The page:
Written answers

Thursday, 24 October 2019

Department of Agriculture, Food and the Marine

Fish Farming

Photo of Martin FerrisMartin Ferris (Kerry, Sinn Fein)
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202. To ask the Minister for Agriculture, Food and the Marine the actions taken in respect of the commitment contained in the programme for partnership Government that the potential for the development of onshore close containment fish farming as an emerging technology will be explored; the long-term strategy for the development of onshore close containment fish farming; and if he will make a statement on the matter. [43887/19]

Photo of Michael CreedMichael Creed (Cork North West, Fine Gael)
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The Programme for a Partnership Government commits to exploring the potential for the development of onshore close containment fish farming as an emerging technology.  Separately, my Department’s National Strategic Plan for Sustainable Aquaculture Development, published in 2015, proposes 24 actions to drive the sustainable development of the aquaculture sector and grow production in the sector by 45,000 tonnes by 2023. The Plan targets a 30% increase in production derived from onshore close containment recirculating aquaculture systems (RAS). Considerable international developmental effort is being put into land based RAS systems. A number of technological challenges need to be overcome to make RAS economically viable.

An Bord Iascaigh Mhara funded a 2015 study by the Irish Salmon Growers Association ‘Potential for Land Based Salmon Growout in Recirculating Aquaculture Systems (RAS) in Ireland’. The report describes in detail all technical aspects of RAS production and system design and operations. It also covers important biological aspects of land based salmon production.

As part of my Department’s €240 million European Maritime and Fisheries Fund Operational Programme, an aquaculture Knowledge Gateway Scheme is being implemented by BIM.  In close collaboration with aquaculture enterprises and researchers, the Scheme aims to develop knowledge, innovation and technology in the aquaculture sector to ensure its sustainable development. An important part of the focus of the Scheme will be the applied research and development on RAS identified in the National Strategic Plan. This may take the form of applied research undertaken by BIM on behalf of the sector or initiatives from industry operators or research institutions. Universities and Institutes of Technology can avail of 100% grants up to a value of €500,000 under the Knowledge Gateway Scheme to conduct research, studies and trials into RAS technology, while aquaculture enterprises can receive grants of 50% with a value of up to €200,000.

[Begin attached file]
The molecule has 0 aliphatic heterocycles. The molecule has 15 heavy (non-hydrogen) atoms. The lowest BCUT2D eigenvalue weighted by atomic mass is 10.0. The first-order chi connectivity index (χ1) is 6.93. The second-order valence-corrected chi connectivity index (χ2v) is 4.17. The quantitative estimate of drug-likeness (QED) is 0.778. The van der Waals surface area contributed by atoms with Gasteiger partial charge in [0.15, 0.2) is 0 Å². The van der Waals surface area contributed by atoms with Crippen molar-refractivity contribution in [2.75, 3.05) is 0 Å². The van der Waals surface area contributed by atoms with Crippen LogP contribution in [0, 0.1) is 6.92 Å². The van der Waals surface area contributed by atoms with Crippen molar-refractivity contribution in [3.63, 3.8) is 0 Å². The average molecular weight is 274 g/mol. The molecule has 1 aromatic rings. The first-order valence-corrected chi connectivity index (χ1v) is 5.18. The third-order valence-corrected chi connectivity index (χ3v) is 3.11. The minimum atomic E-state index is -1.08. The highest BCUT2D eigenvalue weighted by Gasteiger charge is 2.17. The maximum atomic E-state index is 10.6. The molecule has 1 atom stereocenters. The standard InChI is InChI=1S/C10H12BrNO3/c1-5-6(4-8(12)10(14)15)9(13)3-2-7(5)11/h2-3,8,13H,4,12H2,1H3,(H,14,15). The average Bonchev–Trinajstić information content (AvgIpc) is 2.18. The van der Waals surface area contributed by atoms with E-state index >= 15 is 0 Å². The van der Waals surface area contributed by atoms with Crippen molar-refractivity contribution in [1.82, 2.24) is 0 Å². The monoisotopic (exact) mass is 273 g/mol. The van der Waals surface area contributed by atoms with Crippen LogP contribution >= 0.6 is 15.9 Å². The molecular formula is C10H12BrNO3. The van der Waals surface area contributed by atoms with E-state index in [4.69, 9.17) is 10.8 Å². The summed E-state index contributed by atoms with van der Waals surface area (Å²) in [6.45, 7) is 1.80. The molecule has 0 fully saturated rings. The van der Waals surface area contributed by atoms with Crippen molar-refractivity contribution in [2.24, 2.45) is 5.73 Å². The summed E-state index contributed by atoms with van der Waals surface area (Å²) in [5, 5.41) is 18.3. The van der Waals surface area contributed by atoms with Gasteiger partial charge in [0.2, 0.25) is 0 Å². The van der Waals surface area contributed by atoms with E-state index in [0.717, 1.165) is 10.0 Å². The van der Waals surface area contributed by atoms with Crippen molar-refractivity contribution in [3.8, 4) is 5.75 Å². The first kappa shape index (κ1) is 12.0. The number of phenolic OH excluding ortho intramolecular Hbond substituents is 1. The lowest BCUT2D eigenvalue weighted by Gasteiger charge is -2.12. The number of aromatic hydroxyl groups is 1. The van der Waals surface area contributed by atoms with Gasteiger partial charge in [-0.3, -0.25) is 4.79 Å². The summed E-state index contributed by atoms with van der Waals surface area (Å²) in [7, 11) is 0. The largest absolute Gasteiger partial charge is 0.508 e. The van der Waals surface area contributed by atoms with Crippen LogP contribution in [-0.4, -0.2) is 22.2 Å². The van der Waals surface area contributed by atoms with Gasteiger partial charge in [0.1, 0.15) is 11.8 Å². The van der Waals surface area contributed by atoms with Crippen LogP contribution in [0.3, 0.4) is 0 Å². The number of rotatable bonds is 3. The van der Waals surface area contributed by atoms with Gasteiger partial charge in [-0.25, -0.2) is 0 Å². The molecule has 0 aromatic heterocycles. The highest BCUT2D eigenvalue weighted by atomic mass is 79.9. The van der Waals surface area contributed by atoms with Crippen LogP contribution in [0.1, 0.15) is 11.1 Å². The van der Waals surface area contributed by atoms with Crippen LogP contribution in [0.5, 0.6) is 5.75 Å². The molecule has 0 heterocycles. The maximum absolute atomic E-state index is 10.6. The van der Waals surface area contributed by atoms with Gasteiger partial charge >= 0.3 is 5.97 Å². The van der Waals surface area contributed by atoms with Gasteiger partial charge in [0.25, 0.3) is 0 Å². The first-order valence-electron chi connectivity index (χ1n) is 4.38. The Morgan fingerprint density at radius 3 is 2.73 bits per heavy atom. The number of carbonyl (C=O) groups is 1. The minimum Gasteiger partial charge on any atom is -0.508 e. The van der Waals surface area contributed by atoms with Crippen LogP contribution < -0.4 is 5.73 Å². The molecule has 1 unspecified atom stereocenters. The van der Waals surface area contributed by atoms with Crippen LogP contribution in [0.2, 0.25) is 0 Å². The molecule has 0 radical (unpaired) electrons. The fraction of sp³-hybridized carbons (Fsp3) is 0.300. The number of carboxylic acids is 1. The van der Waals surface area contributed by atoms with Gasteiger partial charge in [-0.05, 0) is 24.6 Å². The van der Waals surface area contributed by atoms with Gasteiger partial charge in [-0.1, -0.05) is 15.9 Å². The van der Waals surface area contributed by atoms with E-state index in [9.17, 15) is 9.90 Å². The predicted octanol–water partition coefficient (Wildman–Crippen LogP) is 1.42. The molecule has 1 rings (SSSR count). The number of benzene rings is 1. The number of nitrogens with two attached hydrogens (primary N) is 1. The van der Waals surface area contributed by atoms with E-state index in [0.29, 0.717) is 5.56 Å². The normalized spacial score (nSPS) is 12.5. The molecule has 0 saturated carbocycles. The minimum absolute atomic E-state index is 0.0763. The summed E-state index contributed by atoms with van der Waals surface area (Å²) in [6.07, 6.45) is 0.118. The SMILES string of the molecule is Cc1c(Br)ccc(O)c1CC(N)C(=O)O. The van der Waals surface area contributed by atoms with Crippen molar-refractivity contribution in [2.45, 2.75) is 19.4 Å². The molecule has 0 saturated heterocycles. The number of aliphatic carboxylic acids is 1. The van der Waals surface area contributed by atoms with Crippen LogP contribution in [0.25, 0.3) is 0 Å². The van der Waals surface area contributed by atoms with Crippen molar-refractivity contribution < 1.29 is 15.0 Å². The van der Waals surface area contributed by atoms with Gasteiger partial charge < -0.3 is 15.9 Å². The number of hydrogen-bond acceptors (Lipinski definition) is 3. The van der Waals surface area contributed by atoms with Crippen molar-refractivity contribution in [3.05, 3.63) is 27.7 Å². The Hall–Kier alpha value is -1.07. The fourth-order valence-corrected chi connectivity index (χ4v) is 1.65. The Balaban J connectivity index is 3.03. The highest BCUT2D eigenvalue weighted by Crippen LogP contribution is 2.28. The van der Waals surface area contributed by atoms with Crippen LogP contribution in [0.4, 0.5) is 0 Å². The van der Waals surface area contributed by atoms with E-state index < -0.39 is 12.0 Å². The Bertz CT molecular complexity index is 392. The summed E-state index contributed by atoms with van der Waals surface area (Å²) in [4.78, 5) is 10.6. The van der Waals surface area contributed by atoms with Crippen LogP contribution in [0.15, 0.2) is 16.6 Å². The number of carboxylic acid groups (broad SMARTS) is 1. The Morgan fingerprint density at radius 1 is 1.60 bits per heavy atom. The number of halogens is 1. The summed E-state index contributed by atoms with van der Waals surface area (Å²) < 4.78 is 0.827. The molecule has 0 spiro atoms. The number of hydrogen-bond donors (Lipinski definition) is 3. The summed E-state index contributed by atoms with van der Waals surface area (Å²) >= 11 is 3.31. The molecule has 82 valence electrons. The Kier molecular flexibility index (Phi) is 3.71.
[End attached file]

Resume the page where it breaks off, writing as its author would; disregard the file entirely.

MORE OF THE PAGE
To further incentivise RAS developments, I made 50% grants up to value of €1 million available to aquaculture enterprises under the EMFF Sustainable Aquaculture Scheme for capital investment in commercial RAS developments. 

In 2019, BIM is continuing its research into Recirculating Aquaculture Multitrophic Pond Systems (RAMPS), which has been underway since 2016, funded through a number of EMFF grants under the Knowledge Gateway Scheme.  RAMPS is a novel production method developed by BIM. The system involves utilising cutaway peatlands and poor agricultural land for freshwater fish production. The system has the potential to significantly increase Ireland’s aquaculture production of organic produce in a sustainable and cost-effective way. The project involves cultivation of perch and trout in earthen ponds utilising duckweed and algae for bioremediation. Subsequently, it is envisaged that the duckweed will be harvested and may be utilised in the cosmetic, animal protein and pharmaceutical sectors.


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